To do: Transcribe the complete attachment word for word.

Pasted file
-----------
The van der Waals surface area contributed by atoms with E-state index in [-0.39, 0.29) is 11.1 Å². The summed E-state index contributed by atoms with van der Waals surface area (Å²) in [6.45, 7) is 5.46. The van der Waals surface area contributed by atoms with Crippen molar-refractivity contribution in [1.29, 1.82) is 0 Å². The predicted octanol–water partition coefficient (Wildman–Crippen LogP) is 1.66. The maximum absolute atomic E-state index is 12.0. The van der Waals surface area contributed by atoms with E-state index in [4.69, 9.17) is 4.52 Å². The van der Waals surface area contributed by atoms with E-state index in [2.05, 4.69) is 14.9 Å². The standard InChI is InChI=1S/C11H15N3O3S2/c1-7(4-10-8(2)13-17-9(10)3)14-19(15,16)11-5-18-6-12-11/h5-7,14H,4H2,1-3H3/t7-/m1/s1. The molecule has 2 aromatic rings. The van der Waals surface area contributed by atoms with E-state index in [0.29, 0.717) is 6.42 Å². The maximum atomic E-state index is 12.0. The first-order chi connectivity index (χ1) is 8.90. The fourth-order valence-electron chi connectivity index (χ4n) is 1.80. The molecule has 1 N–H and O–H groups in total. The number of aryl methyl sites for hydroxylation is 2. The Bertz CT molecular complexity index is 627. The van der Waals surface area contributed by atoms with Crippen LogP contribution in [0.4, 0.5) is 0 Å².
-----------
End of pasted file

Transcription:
The van der Waals surface area contributed by atoms with E-state index in [-0.39, 0.29) is 11.1 Å². The summed E-state index contributed by atoms with van der Waals surface area (Å²) in [6.45, 7) is 5.46. The van der Waals surface area contributed by atoms with Crippen molar-refractivity contribution in [1.29, 1.82) is 0 Å². The predicted octanol–water partition coefficient (Wildman–Crippen LogP) is 1.66. The maximum absolute atomic E-state index is 12.0. The van der Waals surface area contributed by atoms with E-state index in [4.69, 9.17) is 4.52 Å². The van der Waals surface area contributed by atoms with E-state index in [2.05, 4.69) is 14.9 Å². The standard InChI is InChI=1S/C11H15N3O3S2/c1-7(4-10-8(2)13-17-9(10)3)14-19(15,16)11-5-18-6-12-11/h5-7,14H,4H2,1-3H3/t7-/m1/s1. The molecule has 2 aromatic rings. The van der Waals surface area contributed by atoms with E-state index in [0.29, 0.717) is 6.42 Å². The maximum atomic E-state index is 12.0. The first-order chi connectivity index (χ1) is 8.90. The fourth-order valence-electron chi connectivity index (χ4n) is 1.80. The molecule has 1 N–H and O–H groups in total. The number of aryl methyl sites for hydroxylation is 2. The Bertz CT molecular complexity index is 627. The van der Waals surface area contributed by atoms with Crippen LogP contribution in [0.4, 0.5) is 0 Å².